My Seasonal Epitaph

I have seen a great many things this year.  Brand new race venues, results of going gluten free...
Goodbye hip chub!

...and the predictable results of going not-so-gluten free.  
Hello hip chub...

It’s been an extraordinary summer to say the least, chockablock full of sensational highs and sometimes disappointing lows.  However, I am incredibly grateful to my 2014 Sponsors for their support, and am anxiously looking forward to the 2015 season!


I made a pact with myself that I would try new things this year.  I would stop shying away from races that I felt “were kinda far away”.  I would accept invitations to ride with more people and break outside my comfortable and established ride posse.  I would continue to work on my technical ability and truly hone it in.  You see, it’s all part of my grand scheme to get back to expert women level within the next couple years.  I know it is possible, it’s just a matter of training and getting my lungs and hill-climbing legs back.  Oh and that post-baby hip chub.  That needs to go as well.  Granted, that’s easier said than done when you work full-time, have a toddler, and have a husband who is equally addicted to riding and competing.    Time management is huge – and frankly, I suck at it. 

This weekend was St. Cloud.  Typically the finale of the Minnesota series, “The Cloud”, as I call it, is my perfect course.  As an aside, Red Wing was rescheduled to October 19th, but I have a prior commitment and cannot attend.   So this was my series farewell.  The Jail Trail is tight, twisty, and requires some negotiating skill.  I've got skill all day long in that department.  Plus, it’s relatively flat, so it’s quite possibly my dream course come true. 

After the long haul there, I managed to get a pristine parking spot.  As I was getting settled, this super friendly-yet-quiet mountain bike man got out of his truck and greeted me with aplomb.  He had the quietest, most peaceful voice I've ever heard.  I wondered if he might start whispering to his bike.  Then he shook my hand and nearly crushed it.  I decided this man was incredibly confusing to my radar, and slowly started backing away.  In his faint, melodic voice, he told me how his rear tire was losing pressure.  I did the proper racer move of offering a tube and after his gracious denial, we parted ways.  Yeah, that guy ended up doing incredibly well.  Maybe he truly was a bike whisperer?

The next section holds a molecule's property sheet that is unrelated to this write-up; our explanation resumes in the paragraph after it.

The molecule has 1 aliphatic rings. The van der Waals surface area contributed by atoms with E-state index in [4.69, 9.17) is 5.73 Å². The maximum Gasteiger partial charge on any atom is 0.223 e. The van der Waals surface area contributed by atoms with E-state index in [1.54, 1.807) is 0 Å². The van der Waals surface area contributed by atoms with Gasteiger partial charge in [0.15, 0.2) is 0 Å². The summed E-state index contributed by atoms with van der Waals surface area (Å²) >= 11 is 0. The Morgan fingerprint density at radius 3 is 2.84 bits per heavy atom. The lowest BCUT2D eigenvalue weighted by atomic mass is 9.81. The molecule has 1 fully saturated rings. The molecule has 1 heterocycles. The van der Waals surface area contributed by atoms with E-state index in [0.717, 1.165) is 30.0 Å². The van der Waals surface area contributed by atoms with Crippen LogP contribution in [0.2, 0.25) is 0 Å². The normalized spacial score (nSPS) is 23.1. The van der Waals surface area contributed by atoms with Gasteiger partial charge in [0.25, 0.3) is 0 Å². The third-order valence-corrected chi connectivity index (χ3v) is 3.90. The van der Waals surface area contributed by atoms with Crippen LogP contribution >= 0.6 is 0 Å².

Before heading to the line, I pre-rode the course with some of the fiercest Sport ladies Lori Belz and Tina Olson.  Gary Simon, a strong rider in his own right, also came along for the ride.  Along the way, we also gained some random Sport rider who grabbed the back of the line and just seemed happy flying through the trees with us.  I am fairly confident that little pre-ride loosened up my legs and kept me focused.  It also didn't hurt that I finally, FOR ONCE, was able to keep up with the Belz/Olson train.  My confidence was flicked into high gear just in time for the start.

After the short prologue, the lap dove right into pristine singletrack.  I had some serious time on my two direct competitors in my age after the first lap, and started to feel like this was my day.  This was the day I was going to get 1st in my age with a full podium.  This was the day that all those tough girls I race with every weekend finally saw me as real competition.  This was the day I showed them who I used to be and give them a glimpse into who I will become! 

Then I heard something.  I thought I hit something.  Or I thought I something got caught in my wheel.  It’s funny how in that moment, once you hear something grind – you immediately hop off and think of the dollar signs.  “How much are XO derailleurs?  Nah, you’d get XTR because they’re just as good and more affordable.  Man, I just got this chain!  Oh no, Chad’s going to be pissed.  He got me this chain as a romantic present because it was diamond-like coated from KMC. Aww, remember that?  That was such a sweet gesture.  He really loves me.  WAIT! Focus!  Get your chain unjammed.” 

So I futzed with it, realizing that the more I tried to work it, the more it seemed to jam.